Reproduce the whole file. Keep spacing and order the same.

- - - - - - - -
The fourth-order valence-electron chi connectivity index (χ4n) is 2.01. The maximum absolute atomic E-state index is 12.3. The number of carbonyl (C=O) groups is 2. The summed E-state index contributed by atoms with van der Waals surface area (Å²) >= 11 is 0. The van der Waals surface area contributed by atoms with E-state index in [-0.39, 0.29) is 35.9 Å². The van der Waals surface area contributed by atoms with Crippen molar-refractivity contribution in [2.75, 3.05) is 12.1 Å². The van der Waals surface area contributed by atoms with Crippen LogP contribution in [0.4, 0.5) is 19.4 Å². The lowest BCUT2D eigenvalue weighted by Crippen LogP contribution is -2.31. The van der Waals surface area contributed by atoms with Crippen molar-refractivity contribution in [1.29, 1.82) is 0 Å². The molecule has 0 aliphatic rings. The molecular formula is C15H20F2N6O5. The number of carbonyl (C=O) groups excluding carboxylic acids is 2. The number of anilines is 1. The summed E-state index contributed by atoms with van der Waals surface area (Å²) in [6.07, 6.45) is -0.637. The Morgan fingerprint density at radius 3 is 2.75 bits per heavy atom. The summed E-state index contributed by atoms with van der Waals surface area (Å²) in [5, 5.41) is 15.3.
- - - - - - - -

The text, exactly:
The fourth-order valence-electron chi connectivity index (χ4n) is 2.01. The maximum absolute atomic E-state index is 12.3. The number of carbonyl (C=O) groups is 2. The summed E-state index contributed by atoms with van der Waals surface area (Å²) >= 11 is 0. The van der Waals surface area contributed by atoms with E-state index in [-0.39, 0.29) is 35.9 Å². The van der Waals surface area contributed by atoms with Crippen molar-refractivity contribution in [2.75, 3.05) is 12.1 Å². The van der Waals surface area contributed by atoms with Crippen LogP contribution in [0.4, 0.5) is 19.4 Å². The lowest BCUT2D eigenvalue weighted by Crippen LogP contribution is -2.31. The van der Waals surface area contributed by atoms with Crippen molar-refractivity contribution in [1.29, 1.82) is 0 Å². The molecule has 0 aliphatic rings. The molecular formula is C15H20F2N6O5. The number of carbonyl (C=O) groups excluding carboxylic acids is 2. The number of anilines is 1. The summed E-state index contributed by atoms with van der Waals surface area (Å²) in [6.07, 6.45) is -0.637. The Morgan fingerprint density at radius 3 is 2.75 bits per heavy atom. The summed E-state index contributed by atoms with van der Waals surface area (Å²) in [5, 5.41) is 15.3.